Because Voyager 2 didn’t go around Uranus but just looked at it as it went by, the authors thought that it might not be that the radiation belt is weak, but that our only visitor just happened to measure an area that wasn’t full.

The team did math to figure out where the protons would move faster and slower and came to the conclusion that Voyager 2 went through an area of depletion.

It’s important to note that the effect only works on protons. The asymmetry doesn’t change the paths of electrons very much because their masses are so much lower, which fits with Voyager 2’s report of a strong electron radiation belt.

The authors concur that their work does not adequately explain measurements as low as those from Voyager 2. They write, “It’s possible that this effect will become a bigger part of this deficiency if more complex system dynamics are added.”

If the planned Uranus orbiter is built, the part of the weakness that can’t be explained might be one of the easier mysteries to solve. But it’s not clear if this will happen while the Mars Sample Return takes up most of NASA’s exploration budget.

Neptune’s magnetic field is almost as crooked as Uranus’s, but Voyager found that its proton radiation belt was strong. It’s still not clear if this difference is real or just a result of the places Voyager 2 went.

The study is in the journal Geophysical Research Letters, which is open access.

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Space Exploration

We now know how much faster time moves on the moon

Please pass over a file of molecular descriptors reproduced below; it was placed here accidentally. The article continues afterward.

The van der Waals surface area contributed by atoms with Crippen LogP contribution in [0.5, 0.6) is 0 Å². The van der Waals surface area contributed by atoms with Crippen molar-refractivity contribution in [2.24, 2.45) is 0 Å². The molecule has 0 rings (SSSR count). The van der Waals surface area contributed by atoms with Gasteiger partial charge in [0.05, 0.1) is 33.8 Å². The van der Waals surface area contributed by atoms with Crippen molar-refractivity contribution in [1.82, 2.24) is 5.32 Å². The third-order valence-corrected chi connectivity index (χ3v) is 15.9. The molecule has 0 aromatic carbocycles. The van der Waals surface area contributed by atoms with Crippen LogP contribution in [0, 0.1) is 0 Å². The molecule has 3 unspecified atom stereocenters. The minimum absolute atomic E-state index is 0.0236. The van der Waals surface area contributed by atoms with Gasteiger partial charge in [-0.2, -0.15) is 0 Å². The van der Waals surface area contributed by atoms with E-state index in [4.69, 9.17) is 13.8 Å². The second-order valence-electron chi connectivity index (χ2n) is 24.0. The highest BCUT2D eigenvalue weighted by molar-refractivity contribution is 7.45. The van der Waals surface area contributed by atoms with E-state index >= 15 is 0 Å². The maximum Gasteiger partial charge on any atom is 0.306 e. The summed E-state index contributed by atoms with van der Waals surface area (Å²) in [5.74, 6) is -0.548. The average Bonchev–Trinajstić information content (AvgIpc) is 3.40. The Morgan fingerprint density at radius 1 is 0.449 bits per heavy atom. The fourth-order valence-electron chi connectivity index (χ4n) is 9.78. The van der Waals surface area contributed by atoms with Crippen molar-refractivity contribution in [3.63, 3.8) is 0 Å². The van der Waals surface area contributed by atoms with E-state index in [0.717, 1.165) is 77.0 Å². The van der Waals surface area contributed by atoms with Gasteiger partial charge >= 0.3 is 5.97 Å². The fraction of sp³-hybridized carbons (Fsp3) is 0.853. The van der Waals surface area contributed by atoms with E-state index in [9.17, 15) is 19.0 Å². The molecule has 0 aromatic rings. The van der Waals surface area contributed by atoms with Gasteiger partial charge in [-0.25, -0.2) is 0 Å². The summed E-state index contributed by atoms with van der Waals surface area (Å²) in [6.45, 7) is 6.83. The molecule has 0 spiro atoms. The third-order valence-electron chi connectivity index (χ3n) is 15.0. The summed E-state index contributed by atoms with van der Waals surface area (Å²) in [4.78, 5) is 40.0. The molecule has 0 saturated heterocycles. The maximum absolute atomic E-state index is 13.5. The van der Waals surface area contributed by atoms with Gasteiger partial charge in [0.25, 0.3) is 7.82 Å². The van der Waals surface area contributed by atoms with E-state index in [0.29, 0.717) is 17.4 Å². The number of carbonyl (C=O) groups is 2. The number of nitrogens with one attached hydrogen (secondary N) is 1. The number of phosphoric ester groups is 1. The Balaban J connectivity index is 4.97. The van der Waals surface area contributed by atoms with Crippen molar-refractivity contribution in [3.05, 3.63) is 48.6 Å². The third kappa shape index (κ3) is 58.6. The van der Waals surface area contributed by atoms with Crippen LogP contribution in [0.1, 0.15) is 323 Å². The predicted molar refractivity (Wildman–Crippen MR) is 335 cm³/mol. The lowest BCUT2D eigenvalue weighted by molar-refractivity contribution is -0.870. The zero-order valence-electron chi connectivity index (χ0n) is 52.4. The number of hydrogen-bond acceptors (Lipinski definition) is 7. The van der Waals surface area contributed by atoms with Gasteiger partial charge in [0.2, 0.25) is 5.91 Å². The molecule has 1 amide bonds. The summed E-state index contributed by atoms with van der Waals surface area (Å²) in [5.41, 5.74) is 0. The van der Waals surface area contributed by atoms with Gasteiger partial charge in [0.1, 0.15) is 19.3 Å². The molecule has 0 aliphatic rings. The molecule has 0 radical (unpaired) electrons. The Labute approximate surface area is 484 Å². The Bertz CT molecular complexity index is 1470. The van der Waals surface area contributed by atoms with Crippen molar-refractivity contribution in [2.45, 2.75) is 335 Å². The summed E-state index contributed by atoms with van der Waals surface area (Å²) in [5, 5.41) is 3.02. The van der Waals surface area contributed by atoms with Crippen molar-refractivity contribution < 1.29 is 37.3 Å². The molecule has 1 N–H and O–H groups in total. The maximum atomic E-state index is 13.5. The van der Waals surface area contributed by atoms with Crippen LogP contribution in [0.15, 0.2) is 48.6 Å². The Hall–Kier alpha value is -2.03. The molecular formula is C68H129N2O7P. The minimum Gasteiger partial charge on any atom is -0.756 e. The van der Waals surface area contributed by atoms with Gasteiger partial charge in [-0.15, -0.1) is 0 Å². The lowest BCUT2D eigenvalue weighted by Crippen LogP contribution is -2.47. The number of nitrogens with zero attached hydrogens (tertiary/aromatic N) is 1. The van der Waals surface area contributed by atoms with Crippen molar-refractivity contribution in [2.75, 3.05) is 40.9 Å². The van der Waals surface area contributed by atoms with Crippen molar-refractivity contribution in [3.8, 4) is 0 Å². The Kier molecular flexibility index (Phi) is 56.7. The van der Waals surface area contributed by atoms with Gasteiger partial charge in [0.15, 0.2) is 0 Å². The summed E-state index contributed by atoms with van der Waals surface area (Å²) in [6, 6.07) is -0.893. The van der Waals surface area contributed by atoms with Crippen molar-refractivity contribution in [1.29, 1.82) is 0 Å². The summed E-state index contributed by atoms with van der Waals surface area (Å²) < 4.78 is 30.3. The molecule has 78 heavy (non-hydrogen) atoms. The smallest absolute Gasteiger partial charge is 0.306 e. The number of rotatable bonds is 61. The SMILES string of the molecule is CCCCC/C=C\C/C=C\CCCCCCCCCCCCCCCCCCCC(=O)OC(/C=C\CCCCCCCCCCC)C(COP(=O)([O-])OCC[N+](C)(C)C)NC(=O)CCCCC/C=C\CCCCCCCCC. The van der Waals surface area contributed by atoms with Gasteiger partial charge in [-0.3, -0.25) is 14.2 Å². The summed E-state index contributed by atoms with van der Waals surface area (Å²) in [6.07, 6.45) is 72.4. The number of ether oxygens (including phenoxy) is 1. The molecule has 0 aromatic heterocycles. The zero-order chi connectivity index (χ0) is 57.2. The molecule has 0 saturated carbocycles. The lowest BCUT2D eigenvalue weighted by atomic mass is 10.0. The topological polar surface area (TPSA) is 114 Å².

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A new study has precisely figured out how fast time moves on the Moon compared to Earth and found the center of the solar system.

Different observers see time pass at different rates, depending on how fast they are moving compared to each other and how strong the gravitational fields are nearby. Most of the time, this doesn’t come up in your calculations. If you want to meet up with someone next Tuesday, it doesn’t matter if your clocks are a little off. That is, unless one of you spends the days in between flying around at relativistic speeds or on a planet or moon with very different gravity.

But this is a problem for NASA and other space agencies because people want to build bases on the Moon and Mars. At the moment, there is no agreed-upon time zone on the moon. For unmanned missions, the time is based on the country where the craft came from. For crewed Apollo missions, however, Ground Elapsed Time (GET) was used, starting from the moment of launch. As the moon fills up with more robots and then, fingers crossed, people, it could cause problems. The US hopes to solve these issues by setting up a coordinated lunar time.

As explained in the new paper posted to the pre-print server arXiv, “the establishment of a standardized lunar time is essential for synchronizing activities and operations on the Moon.” Other scientists have not yet reviewed the paper.

“When missions involve many landers, rovers, and orbiters, having a common time reference makes sure that all units can work together well, preventing problems and making it easier for people to work together.” Timing is very important for communication between missions on Earth and the moon because it allows for reliable data transmission and reception and makes sure that autonomous systems can work without any problems.

In the new paper, the team figured out how fast time moves on Earth, the Moon, and at the solar system’s barycenter, which is the center of mass for the whole system.

“Although relativistic time transformations between the Solar System Barycentric (SSB) coordinate reference frame and the surface of the Earth are familiar, an analogous transformation for the surface of the Moon has not been established,” the team says. “In particular, the constants that describe the behavior of the two time scales as time progresses are needed.”

According to what the team found, time moves 0.0000575 seconds faster on the moon’s surface than on Earth’s surface each day. For ease of math, it would take about 274 years, or 100,000 days, for someone on the Moon to age 5.75 seconds faster than someone on Earth.

That might not seem like a big deal, but if the difference isn’t taken into account, it could make it hard to do things on the moon.